Inflation is an iron law of economics. But not everything rises in price over time: One facet of “rising standards of living” is the fact that over time, lots of things actually get cheaper, thanks, in part, to rising productivity and competition.
That point is neatly summarized in this chart created by WalletPop and Mint.com:
As you can see, the things that have gotten cheaper aren’t restricted to luxury goods and tech items that are now cheaper to make–they include staples such as milk, aspirin, and airfare.
Obviously, each of these has gotten cheaper for different reasons, and many of these are driven by changing business practices: For example, Nike long ago gave up charging an insane price premium for top-end basketball shoes, and chose instead to address a broader urban market with a lower price point.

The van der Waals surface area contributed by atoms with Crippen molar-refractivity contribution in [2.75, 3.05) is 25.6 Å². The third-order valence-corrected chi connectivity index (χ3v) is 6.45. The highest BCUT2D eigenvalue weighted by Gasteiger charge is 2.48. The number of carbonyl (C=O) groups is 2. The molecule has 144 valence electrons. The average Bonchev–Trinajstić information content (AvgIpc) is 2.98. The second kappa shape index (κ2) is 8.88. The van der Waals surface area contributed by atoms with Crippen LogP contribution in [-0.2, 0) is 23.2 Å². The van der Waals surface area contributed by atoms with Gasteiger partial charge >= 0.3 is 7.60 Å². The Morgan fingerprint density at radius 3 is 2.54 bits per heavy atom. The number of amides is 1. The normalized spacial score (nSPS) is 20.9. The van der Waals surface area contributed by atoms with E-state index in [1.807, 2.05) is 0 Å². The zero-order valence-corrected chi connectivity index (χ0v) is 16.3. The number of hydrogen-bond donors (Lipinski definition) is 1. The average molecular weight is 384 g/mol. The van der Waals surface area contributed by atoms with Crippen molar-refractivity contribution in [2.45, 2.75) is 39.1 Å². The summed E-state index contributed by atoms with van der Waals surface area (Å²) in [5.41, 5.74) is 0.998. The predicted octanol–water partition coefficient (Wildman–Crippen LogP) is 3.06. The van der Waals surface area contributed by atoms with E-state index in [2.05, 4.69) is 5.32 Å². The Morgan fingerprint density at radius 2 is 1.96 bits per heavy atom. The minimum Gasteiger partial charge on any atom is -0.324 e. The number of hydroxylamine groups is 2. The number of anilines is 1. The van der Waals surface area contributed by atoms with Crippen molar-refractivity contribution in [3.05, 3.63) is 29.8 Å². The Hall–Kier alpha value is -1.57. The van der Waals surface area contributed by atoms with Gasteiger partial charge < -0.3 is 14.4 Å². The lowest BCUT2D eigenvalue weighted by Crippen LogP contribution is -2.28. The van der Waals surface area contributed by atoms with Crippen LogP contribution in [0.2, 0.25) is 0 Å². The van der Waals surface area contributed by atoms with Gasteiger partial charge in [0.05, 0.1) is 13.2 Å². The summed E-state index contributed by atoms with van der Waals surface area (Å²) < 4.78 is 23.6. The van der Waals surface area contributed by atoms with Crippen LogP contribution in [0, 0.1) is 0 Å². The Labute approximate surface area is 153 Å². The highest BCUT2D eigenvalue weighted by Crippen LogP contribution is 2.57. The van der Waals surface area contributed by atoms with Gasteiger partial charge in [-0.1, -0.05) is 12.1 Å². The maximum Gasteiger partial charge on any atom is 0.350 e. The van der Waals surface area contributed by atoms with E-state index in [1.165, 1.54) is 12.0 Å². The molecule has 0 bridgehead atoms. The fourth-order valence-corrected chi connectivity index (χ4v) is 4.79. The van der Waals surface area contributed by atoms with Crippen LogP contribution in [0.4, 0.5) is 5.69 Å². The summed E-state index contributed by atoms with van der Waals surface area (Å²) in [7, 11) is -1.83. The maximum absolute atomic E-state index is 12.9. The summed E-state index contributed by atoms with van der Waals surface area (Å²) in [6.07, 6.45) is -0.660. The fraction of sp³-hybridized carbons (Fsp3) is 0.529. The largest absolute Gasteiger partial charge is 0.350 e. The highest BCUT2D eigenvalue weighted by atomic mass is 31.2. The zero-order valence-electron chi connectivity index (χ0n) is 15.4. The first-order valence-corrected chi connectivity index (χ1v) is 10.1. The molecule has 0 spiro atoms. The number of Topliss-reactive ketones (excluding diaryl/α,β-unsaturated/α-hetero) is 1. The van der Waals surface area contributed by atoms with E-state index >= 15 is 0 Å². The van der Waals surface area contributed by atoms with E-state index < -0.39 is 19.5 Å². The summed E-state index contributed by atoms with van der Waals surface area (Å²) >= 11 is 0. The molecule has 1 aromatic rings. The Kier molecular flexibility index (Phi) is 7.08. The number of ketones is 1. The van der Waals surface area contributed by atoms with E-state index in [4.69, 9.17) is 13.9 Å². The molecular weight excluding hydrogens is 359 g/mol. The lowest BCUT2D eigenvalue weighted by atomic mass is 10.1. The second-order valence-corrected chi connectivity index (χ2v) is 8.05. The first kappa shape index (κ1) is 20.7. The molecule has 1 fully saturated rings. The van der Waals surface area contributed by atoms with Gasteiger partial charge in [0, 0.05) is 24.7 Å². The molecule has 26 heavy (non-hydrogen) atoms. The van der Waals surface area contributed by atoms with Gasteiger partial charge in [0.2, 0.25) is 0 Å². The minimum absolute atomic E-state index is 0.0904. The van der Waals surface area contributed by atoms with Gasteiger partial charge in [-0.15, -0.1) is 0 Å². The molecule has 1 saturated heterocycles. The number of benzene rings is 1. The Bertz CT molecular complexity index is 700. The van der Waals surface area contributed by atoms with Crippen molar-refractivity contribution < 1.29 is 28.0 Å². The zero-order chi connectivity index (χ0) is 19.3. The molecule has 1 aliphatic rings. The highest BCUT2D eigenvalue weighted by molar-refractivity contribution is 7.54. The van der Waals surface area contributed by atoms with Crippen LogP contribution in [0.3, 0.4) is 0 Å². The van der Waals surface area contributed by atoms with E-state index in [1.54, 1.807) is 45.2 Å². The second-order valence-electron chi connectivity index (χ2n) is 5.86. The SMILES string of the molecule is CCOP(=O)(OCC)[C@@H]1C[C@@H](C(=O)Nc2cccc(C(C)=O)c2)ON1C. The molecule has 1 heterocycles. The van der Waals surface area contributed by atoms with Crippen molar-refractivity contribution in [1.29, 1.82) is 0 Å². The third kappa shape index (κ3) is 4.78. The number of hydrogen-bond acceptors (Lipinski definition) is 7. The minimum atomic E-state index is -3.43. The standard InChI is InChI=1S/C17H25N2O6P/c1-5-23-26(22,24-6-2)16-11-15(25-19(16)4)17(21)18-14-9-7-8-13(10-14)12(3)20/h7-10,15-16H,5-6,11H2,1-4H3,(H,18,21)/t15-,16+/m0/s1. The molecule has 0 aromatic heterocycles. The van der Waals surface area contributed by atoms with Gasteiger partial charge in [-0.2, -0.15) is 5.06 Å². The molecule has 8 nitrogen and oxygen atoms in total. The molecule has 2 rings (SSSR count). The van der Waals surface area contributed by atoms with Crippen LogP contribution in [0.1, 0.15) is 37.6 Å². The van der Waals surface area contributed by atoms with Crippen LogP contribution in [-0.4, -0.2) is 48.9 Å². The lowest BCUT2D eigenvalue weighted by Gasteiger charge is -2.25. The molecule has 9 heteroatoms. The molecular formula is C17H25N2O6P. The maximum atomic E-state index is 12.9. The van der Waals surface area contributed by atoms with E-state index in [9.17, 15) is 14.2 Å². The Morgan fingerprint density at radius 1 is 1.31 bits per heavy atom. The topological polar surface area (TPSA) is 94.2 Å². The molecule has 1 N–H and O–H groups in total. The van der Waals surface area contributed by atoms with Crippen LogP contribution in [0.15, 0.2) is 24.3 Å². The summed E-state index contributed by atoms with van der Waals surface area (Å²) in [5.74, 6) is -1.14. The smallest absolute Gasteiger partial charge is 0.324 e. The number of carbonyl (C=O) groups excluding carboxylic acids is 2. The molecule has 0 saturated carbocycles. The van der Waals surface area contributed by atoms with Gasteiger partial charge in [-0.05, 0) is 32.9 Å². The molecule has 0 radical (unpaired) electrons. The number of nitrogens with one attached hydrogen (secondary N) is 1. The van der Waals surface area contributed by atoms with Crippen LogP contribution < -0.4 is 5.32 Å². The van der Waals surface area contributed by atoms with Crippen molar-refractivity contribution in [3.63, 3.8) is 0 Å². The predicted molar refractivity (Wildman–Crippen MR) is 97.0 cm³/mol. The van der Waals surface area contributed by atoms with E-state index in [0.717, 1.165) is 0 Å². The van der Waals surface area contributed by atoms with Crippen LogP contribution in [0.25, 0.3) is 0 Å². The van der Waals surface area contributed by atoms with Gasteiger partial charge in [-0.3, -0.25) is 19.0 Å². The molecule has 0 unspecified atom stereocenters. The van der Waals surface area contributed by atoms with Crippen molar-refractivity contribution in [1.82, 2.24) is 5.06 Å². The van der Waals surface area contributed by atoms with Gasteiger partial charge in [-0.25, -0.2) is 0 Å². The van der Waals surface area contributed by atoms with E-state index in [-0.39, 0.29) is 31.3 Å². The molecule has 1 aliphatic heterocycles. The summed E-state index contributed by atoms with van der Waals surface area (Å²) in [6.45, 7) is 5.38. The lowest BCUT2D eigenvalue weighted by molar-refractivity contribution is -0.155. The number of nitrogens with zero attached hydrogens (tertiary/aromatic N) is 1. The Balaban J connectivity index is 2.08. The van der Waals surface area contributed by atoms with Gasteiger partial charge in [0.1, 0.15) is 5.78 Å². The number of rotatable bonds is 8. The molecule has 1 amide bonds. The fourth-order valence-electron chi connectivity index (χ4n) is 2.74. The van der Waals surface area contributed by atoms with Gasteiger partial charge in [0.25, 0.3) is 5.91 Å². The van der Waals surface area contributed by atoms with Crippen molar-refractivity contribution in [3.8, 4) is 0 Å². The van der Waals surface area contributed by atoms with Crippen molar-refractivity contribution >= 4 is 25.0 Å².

As that example suggests, what lies behind many of the prices are business strategies: Starbucks, for example, has made it’s basic coffee cheaper on the theory that it’s better to bring more people through the doors, so that they might purchase higher margin items. In recessionary times, lower prices are often the best tool that businesses have to fight off ugly sales results.